Cornelius' Corner:


Cornelius’ Corner: “Zugunruhe!”

A gray snake rests his head on a small log in a tank, looking directly at the camera.

Cornelius can’t wait for spring!

Greetings, friends!

I don’t know about you, but I am soooo ready for spring to finally get here all the way! I have been super restless, and I can’t seem to decide which log or branch would be comfiest. To help distract me, my coworkers even gave me a new tunnel to play with. It helps a little bit, but I’m still very hyperactive.

The tail of a gray snake sticks out of a log hide in a tank.

He just can’t get comfy!

I’m not the only one feeling restless in the Visitor Center, either – my neighbor Tommy the Toad keeps dragging substrate into his water bowl and then smearing mud all over the tank walls, and Spot the Box Turtle has been throwing his veggies everywhere.

I was worried that everybody would be upset after the fourth day in a row of having to clean up muddy footprints and reset branches, rocks, and logs that had been tossed around, but my coworker Jessica told me that it’s ok to feel like restless at this time of the year. We’re not just being messy, we’re responding to the changing amounts of daylight outside!

A mottled brown toad sitting in a blue-green plastic water dish full of muddy substrate.

Tommy the Toad, making a mess of his water bowl.

There’s even a fun term to describe the feeling – ZUGUNRUHE! This word is German and basically means “migratory restlessness.” ZUG means movement or migration, while UNRUHE means anxiety or restlessness. This phenomenon is best documented in birds but can be seen in other types of animals that migrate like fish and insects.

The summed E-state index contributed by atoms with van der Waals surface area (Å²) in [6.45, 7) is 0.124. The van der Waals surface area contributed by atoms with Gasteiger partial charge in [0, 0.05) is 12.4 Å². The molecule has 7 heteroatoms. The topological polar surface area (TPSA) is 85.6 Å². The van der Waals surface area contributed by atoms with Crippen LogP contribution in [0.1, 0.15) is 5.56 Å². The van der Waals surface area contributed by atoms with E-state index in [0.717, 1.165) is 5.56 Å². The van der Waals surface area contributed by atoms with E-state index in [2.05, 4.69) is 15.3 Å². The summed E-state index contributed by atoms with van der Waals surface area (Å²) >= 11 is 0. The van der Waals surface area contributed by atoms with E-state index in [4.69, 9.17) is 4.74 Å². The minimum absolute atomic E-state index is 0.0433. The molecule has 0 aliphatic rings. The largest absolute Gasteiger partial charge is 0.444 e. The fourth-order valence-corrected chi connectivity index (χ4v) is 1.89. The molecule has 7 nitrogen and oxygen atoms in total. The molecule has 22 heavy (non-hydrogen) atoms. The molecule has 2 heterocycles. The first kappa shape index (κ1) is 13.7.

Zugunruhe was first documented by bird fanciers in the 1800s, who noticed that their birds were active all night when they should have been resting instead. Then, in the 1960s, scientists formally measured the behavior with lab experiments. They placed birds in cages overnight with ink pads on the floor. As the birds moved around, they made inky tracks and wing marks that showed where they had been. It turns out that right before migration, the birds in the study hopped and flapped a lot more at night than they would during other parts of the year.

The head of a gray snake poking out of a cardboard tube that is buried in brown wood chips.

Not even a fun tunnel can satisfy this restlessness.

Further research has shown that the behavior is linked to changes in the amount of daylight, and that it may involve the hormone ghrelin. This is the same hormone that tells humans when to stop eating. Ghrelin may play a role in encouraging birds to eat more food, allowing them to store up energy for upcoming long distance movements.

Overall, the study of behaviors or other natural phenomenon tied to seasonal changes is called phenology. This is how we know when to expect the first cherry blossoms to bloom or when to start listening for wood frogs calling in the wetlands.

What seasonal signs have you spotted in the park lately? Stop by my tank – I would love to hear about them!

Your friendly neighborhood corn snake,

– Cornelius

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